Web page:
The mammalian gut Bacteroidetes display a greatly expanded capacity for glycan degradation, with many having the ability to flexibly forage on at least a dozen complex polysaccharides. This glycolytic potential is packaged into discrete polysaccharide utilization loci (PUL) that encode the necessary machinery for the degradation and import of a distinct glycan structure. PUL-encoded protein complexes are referred to as starch utilization (Sus)-like systems after the first such system for starch import described in Bacteroides thetaiotaomicron. Sus-like protein complexes are present in nearly every gut Bacteroidetes yet restricted to this phylum, and their glycan specificity dictates the bacterial metabolic niche.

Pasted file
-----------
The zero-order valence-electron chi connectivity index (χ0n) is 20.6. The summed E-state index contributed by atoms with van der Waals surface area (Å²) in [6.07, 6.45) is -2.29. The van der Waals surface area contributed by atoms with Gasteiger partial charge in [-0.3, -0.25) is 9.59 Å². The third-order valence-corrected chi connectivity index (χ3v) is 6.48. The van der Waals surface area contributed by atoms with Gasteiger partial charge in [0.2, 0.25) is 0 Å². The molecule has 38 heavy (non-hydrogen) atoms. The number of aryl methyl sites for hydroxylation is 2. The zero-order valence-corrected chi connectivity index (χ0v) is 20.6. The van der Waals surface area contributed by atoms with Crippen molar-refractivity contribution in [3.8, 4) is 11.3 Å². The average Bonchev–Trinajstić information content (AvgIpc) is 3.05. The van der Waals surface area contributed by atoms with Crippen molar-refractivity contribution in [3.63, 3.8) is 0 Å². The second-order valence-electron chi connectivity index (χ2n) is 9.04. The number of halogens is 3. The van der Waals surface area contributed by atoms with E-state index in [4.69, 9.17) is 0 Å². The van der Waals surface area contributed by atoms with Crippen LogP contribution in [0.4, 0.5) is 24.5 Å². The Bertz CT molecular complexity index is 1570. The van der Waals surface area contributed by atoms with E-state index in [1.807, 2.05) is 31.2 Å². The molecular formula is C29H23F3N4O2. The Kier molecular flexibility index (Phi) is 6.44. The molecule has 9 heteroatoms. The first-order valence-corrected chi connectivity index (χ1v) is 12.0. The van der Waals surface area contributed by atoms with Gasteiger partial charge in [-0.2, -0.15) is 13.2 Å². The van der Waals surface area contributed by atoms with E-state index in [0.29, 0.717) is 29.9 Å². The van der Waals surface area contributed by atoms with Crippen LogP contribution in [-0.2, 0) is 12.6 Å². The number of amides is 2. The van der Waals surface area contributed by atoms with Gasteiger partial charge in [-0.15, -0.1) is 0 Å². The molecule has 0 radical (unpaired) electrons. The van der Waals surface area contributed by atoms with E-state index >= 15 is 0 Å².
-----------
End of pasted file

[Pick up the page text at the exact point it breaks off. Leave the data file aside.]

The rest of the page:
The Sus of B. thetaiotaomicron is perhaps the simplest and most well characterized of these glycan uptake systems, though more recently many other systems that target host mucins, hemicellulose, and even peptides have been elucidated. All are comprised of a putative TonB-dependent transporter and two classes of carbohydrate-binding proteins: the SusD-like proteins and the surface glycan-binding lipoproteins (SGBPs). Within individual Sus-like systems there is some redundant polysaccharide binding between the SusD-like proteins and the SGBPs, yet each protein plays a distinct role in carbohydrate import. Much of our work with the complexes for the acquisition of starch and xyloglucan has revealed that the presence of these proteins, and likely their interactions with the TonB-dependent transporter, are more important than their ability to bind glycan. Through a detailed understanding of how human gut bacteria acquire carbohydrate nutrition in the highly competitive gut ecosystem, we can develop prebiotic and probiotic strategies to manipulate the composition of this community towards improved human health.